“Through the development of the GRI Standard, this juxtaposition has really been front and centre,” explained Kuszewski. “Having that kind of balance in mind the whole time is a foundational principle to the work that’s been done here.”
Deeper engagement with impacted communities
In the process of drafting the Mining Standard, the importance of meaningful community engagement by mining organisations has been consistently raised by the expert working group and peer reviewers. Disclosing information in local languages is seen as essential, taking into consideration vulnerabilities and sufficient representation of the effected communities themselves. Being transparent about environmental and social monitoring on mine site-level impacts can signal an openness by organisations about their actual impact and their management on local communities.
Due to the salience of communities in this sector, GRI has organised consultation sessions aimed at community and civil society groups specifically. These engagements in Africa and Latin America made it abundantly clear: community is key. Stakeholders in the sector expect transparency from start to finish, and they increasingly demand information that the community can understand and engage with.
Stakeholder input received so far through in-person sessions during GRI’s public comment period has highlighted that the dialogue must occur on an equal footing. Providing capacity-building for local groups on participation, ensuring consultations are democratic and inclusive, with transparency about who was consulted and at what stage, are ways mining companies can mitigate corruption risks while helping communities regain trust.
Equity in value creation
nlike reporting that focuses only on financially material issues, the GRI Sector Standard for Mining will consider a wider range of concerns directly related to the challenges faced by communities. This includes whether they are consulted on post-mining land use, approaches to employment, procurement and training opportunities, as well as the framework for providing remediation to individuals subjected to involuntary resettlement. The draft Standard also gives attention to the programs to enhance positive impacts or mitigate negative impacts involving artisanal and small-scale mining (ASM).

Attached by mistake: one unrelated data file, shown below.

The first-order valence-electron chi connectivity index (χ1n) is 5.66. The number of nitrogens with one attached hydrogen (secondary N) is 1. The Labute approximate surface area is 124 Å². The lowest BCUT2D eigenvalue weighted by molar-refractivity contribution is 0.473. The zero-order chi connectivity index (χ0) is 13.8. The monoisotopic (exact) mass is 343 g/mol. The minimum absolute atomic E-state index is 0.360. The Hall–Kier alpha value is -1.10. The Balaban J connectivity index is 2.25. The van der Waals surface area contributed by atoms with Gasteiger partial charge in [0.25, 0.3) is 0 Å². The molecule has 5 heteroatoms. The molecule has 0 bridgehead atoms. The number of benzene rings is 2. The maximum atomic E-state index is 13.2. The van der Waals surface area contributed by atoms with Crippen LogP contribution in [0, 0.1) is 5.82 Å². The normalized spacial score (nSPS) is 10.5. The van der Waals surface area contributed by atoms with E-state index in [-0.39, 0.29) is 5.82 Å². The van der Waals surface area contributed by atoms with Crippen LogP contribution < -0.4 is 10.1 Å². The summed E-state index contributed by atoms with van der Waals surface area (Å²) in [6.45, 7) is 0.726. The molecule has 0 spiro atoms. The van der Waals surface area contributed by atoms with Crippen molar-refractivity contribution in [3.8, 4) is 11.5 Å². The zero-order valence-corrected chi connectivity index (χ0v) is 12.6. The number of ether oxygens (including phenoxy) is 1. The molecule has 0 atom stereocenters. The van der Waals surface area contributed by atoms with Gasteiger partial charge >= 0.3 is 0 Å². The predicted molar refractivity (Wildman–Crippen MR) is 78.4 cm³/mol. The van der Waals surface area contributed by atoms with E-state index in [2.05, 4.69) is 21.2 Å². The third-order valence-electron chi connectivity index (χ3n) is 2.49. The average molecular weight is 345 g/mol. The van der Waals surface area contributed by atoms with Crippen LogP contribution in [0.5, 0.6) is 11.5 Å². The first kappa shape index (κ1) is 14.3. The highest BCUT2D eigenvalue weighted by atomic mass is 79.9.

Rather than looking at risks that communities or vulnerable groups might pose to the mining company as a potential trigger for conflict or operational delays, the proposed Standard focuses on to how organisations are creating value for the people whose lands they are using to extract resources from.
The mining sector is increasingly under a magnifying glass due to its essential role in enabling a low-carbon transition – to ensure that impacts of extracting minerals are well managed and benefits equitably distributed. Sustainable mining can be a boon for everyone: resource-rich economies can achieve long-term stability, while mining companies can develop positive relations and a social license to operate – with communities reaping benefits from their land and labour.
To that end, the GRI Mining Standard will be a crucial step toward accountability for a sector deeply involved both in the significant sustainability challenges facing the global society, as well as the potential solutions to overcome them.
Noora Puro is sector standards manager, Global Reporting Initiative (GRI).